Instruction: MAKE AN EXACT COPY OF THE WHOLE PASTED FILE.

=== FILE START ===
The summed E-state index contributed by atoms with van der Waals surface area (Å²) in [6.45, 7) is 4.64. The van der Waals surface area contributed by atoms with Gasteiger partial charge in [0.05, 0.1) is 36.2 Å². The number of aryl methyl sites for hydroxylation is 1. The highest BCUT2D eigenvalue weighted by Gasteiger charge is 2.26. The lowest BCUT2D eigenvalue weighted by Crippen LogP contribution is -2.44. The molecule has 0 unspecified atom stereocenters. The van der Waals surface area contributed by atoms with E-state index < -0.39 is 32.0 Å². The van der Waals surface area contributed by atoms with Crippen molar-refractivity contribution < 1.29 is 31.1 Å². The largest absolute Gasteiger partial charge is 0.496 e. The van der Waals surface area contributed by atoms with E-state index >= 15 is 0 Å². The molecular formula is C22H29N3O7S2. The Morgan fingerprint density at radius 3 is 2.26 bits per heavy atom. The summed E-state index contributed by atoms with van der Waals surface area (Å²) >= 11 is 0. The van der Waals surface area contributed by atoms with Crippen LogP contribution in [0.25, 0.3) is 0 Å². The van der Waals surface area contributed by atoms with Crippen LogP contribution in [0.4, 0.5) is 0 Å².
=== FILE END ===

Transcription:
The summed E-state index contributed by atoms with van der Waals surface area (Å²) in [6.45, 7) is 4.64. The van der Waals surface area contributed by atoms with Gasteiger partial charge in [0.05, 0.1) is 36.2 Å². The number of aryl methyl sites for hydroxylation is 1. The highest BCUT2D eigenvalue weighted by Gasteiger charge is 2.26. The lowest BCUT2D eigenvalue weighted by Crippen LogP contribution is -2.44. The molecule has 0 unspecified atom stereocenters. The van der Waals surface area contributed by atoms with E-state index < -0.39 is 32.0 Å². The van der Waals surface area contributed by atoms with Crippen molar-refractivity contribution < 1.29 is 31.1 Å². The largest absolute Gasteiger partial charge is 0.496 e. The van der Waals surface area contributed by atoms with E-state index >= 15 is 0 Å². The molecular formula is C22H29N3O7S2. The Morgan fingerprint density at radius 3 is 2.26 bits per heavy atom. The summed E-state index contributed by atoms with van der Waals surface area (Å²) >= 11 is 0. The van der Waals surface area contributed by atoms with Crippen LogP contribution in [0.25, 0.3) is 0 Å². The van der Waals surface area contributed by atoms with Crippen LogP contribution in [0.4, 0.5) is 0 Å².